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aceace Group Title

VERY INTERESTING QUESTION!!!! Find the condition that the equations ax^3+bx+c=0, and cx^3 +bx^2 +a=0 may have a common root?

  • one year ago
  • one year ago

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  1. xlegendx Group Title
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    when c = 0? hmm

    • one year ago
  2. aceace Group Title
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    I would appreciate if someone could solve this cause its been bugging me for days

    • one year ago
  3. xlegendx Group Title
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    or maybe if b = 0 and a & c are perfect cubes

    • one year ago
  4. aceace Group Title
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    how did you get that?

    • one year ago
  5. xlegendx Group Title
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    get what?

    • one year ago
  6. aceace Group Title
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    your answers

    • one year ago
  7. xlegendx Group Title
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    you were asking for conditions so i was just doing trial and error

    • one year ago
  8. aceace Group Title
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    Could someone plz do this with full working thanks :D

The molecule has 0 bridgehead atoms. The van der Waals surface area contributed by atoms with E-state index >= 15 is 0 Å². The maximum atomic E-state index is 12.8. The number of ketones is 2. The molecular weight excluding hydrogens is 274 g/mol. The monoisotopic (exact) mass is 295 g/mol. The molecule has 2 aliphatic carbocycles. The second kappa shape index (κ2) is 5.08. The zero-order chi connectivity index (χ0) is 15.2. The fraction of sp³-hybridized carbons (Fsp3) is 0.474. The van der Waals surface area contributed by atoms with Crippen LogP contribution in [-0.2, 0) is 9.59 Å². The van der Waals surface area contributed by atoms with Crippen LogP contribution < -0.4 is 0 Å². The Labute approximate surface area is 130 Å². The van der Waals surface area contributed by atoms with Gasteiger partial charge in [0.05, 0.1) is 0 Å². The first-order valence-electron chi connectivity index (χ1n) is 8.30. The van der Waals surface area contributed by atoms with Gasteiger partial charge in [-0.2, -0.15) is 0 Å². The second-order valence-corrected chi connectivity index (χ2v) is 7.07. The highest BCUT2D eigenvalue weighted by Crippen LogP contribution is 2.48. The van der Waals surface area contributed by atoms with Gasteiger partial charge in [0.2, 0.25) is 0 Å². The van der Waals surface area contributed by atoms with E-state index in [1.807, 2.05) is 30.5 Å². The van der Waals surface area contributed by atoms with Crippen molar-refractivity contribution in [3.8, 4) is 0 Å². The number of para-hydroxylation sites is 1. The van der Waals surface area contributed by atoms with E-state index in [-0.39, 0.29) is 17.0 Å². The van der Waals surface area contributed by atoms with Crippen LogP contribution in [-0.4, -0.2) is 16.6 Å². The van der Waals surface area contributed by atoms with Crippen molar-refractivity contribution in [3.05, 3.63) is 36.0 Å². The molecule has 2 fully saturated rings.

• one year ago
  9. aceace Group Title
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    @experimentX you seem like a genius, plz help

    • one year ago
  10. experimentX Group Title
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    no I am not who said?

    • one year ago
  11. aceace Group Title
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    I have asked heaps of people but no one seems to know how to do it

    • one year ago
  12. aceace Group Title
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    well a 99 smart score speaks for itself ;)

    • one year ago
  13. experimentX Group Title
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    just compare the coefficient (ax^3+bx+c)/a=0, and (cx^3 +bx^2 +a)/c=0

    • one year ago
  14. aceace Group Title
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    ok what do i do when comparing the coefficients for the monic polynomial?

    • one year ago
  15. aceace Group Title
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    is it just c^2=a^2

    • one year ago
  16. experimentX Group Title
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    the condition that they have same roots is that they must be same function or multiple of same function.

    • one year ago
  17. aceace Group Title
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    so is c^2=a^2 a condition?

    • one year ago
  18. experimentX Group Title
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    woops!! looks like i misunderstood question ... how many common roots?

    • one year ago
  19. aceace Group Title
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    just says a common root, so 1 i guess?

    • one year ago
  20. experimentX Group Title
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    let the common root be p ... q,r,s,t be other roots f(x) = a(x-p)(x-q)(x-r) g(x) = c(x-p)(x-s)(x-t) equating to zero, you get ax^3 - a(p+q+r)x^2 + (pq+qr+rp)ax + pqra = ax^3+bx+c do the same for other, eliminate q, and r comparing coefficients and from other eliminate s and t, from both equations you get interms of p, equate 'p' from both and you have your condition. have to see if this get's complicated or not.

    • one year ago
  21. hartnn Group Title